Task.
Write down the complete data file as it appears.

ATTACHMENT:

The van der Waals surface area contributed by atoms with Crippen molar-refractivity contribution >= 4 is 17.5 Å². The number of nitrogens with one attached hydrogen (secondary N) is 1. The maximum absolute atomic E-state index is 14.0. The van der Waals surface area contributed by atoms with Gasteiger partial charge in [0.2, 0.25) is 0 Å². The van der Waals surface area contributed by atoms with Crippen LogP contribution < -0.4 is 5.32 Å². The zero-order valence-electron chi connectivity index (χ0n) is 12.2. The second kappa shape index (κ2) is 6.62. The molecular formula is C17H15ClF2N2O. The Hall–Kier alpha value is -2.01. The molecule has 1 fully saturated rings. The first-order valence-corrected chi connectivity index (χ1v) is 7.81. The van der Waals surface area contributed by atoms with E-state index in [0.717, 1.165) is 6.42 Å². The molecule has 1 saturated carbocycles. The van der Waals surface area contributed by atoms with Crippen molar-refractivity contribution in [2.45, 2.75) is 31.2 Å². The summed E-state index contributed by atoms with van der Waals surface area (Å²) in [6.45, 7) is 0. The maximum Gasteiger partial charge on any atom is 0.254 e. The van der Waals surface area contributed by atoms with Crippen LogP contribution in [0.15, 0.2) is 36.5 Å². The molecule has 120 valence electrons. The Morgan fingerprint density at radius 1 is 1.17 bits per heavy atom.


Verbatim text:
The van der Waals surface area contributed by atoms with Crippen molar-refractivity contribution >= 4 is 17.5 Å². The number of nitrogens with one attached hydrogen (secondary N) is 1. The maximum absolute atomic E-state index is 14.0. The van der Waals surface area contributed by atoms with Gasteiger partial charge in [0.2, 0.25) is 0 Å². The van der Waals surface area contributed by atoms with Crippen LogP contribution < -0.4 is 5.32 Å². The zero-order valence-electron chi connectivity index (χ0n) is 12.2. The second kappa shape index (κ2) is 6.62. The molecular formula is C17H15ClF2N2O. The Hall–Kier alpha value is -2.01. The molecule has 1 fully saturated rings. The first-order valence-corrected chi connectivity index (χ1v) is 7.81. The van der Waals surface area contributed by atoms with E-state index in [0.717, 1.165) is 6.42 Å². The molecule has 1 saturated carbocycles. The van der Waals surface area contributed by atoms with Crippen molar-refractivity contribution in [2.45, 2.75) is 31.2 Å². The summed E-state index contributed by atoms with van der Waals surface area (Å²) in [6.45, 7) is 0. The maximum Gasteiger partial charge on any atom is 0.254 e. The van der Waals surface area contributed by atoms with Crippen LogP contribution in [0.15, 0.2) is 36.5 Å². The molecule has 120 valence electrons. The Morgan fingerprint density at radius 1 is 1.17 bits per heavy atom.